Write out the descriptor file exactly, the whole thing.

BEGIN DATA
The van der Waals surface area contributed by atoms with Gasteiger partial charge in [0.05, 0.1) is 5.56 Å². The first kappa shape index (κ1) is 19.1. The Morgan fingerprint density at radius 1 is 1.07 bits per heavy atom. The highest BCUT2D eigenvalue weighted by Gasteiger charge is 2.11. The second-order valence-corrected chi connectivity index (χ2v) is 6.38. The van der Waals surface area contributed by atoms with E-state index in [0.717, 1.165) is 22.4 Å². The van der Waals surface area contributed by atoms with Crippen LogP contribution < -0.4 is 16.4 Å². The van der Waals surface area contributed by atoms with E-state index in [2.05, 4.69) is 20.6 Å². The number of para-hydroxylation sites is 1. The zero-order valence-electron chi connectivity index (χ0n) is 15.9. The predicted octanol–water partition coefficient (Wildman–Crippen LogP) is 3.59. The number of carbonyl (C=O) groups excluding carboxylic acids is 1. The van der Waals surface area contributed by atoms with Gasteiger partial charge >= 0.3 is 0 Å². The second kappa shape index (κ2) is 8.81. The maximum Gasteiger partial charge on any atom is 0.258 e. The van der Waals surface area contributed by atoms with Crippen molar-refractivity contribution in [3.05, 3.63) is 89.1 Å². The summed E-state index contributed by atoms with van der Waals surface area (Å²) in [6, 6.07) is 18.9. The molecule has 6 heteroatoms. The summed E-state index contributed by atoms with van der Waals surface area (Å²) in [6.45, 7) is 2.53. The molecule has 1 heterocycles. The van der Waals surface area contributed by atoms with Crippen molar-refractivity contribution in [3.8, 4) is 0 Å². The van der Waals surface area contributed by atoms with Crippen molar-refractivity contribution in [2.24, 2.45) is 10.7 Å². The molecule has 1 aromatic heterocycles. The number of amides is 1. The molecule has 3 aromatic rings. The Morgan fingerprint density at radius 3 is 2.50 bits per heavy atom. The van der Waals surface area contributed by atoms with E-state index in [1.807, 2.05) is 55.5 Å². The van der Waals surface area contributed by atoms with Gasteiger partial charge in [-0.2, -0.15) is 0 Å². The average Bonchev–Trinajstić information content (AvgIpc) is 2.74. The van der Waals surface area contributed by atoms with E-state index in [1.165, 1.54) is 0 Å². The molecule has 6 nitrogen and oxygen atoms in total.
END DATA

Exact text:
The van der Waals surface area contributed by atoms with Gasteiger partial charge in [0.05, 0.1) is 5.56 Å². The first kappa shape index (κ1) is 19.1. The Morgan fingerprint density at radius 1 is 1.07 bits per heavy atom. The highest BCUT2D eigenvalue weighted by Gasteiger charge is 2.11. The second-order valence-corrected chi connectivity index (χ2v) is 6.38. The van der Waals surface area contributed by atoms with E-state index in [0.717, 1.165) is 22.4 Å². The van der Waals surface area contributed by atoms with Crippen LogP contribution < -0.4 is 16.4 Å². The van der Waals surface area contributed by atoms with E-state index in [2.05, 4.69) is 20.6 Å². The number of para-hydroxylation sites is 1. The zero-order valence-electron chi connectivity index (χ0n) is 15.9. The predicted octanol–water partition coefficient (Wildman–Crippen LogP) is 3.59. The number of carbonyl (C=O) groups excluding carboxylic acids is 1. The van der Waals surface area contributed by atoms with Gasteiger partial charge >= 0.3 is 0 Å². The second kappa shape index (κ2) is 8.81. The maximum Gasteiger partial charge on any atom is 0.258 e. The van der Waals surface area contributed by atoms with Crippen molar-refractivity contribution in [3.05, 3.63) is 89.1 Å². The summed E-state index contributed by atoms with van der Waals surface area (Å²) in [6, 6.07) is 18.9. The molecule has 6 heteroatoms. The summed E-state index contributed by atoms with van der Waals surface area (Å²) in [6.45, 7) is 2.53. The molecule has 1 heterocycles. The van der Waals surface area contributed by atoms with Crippen molar-refractivity contribution in [3.8, 4) is 0 Å². The van der Waals surface area contributed by atoms with Crippen molar-refractivity contribution in [2.24, 2.45) is 10.7 Å². The molecule has 1 aromatic heterocycles. The number of amides is 1. The molecule has 3 aromatic rings. The Morgan fingerprint density at radius 3 is 2.50 bits per heavy atom. The van der Waals surface area contributed by atoms with E-state index in [1.807, 2.05) is 55.5 Å². The van der Waals surface area contributed by atoms with Gasteiger partial charge in [-0.2, -0.15) is 0 Å². The average Bonchev–Trinajstić information content (AvgIpc) is 2.74. The van der Waals surface area contributed by atoms with E-state index in [1.165, 1.54) is 0 Å². The molecule has 6 nitrogen and oxygen atoms in total.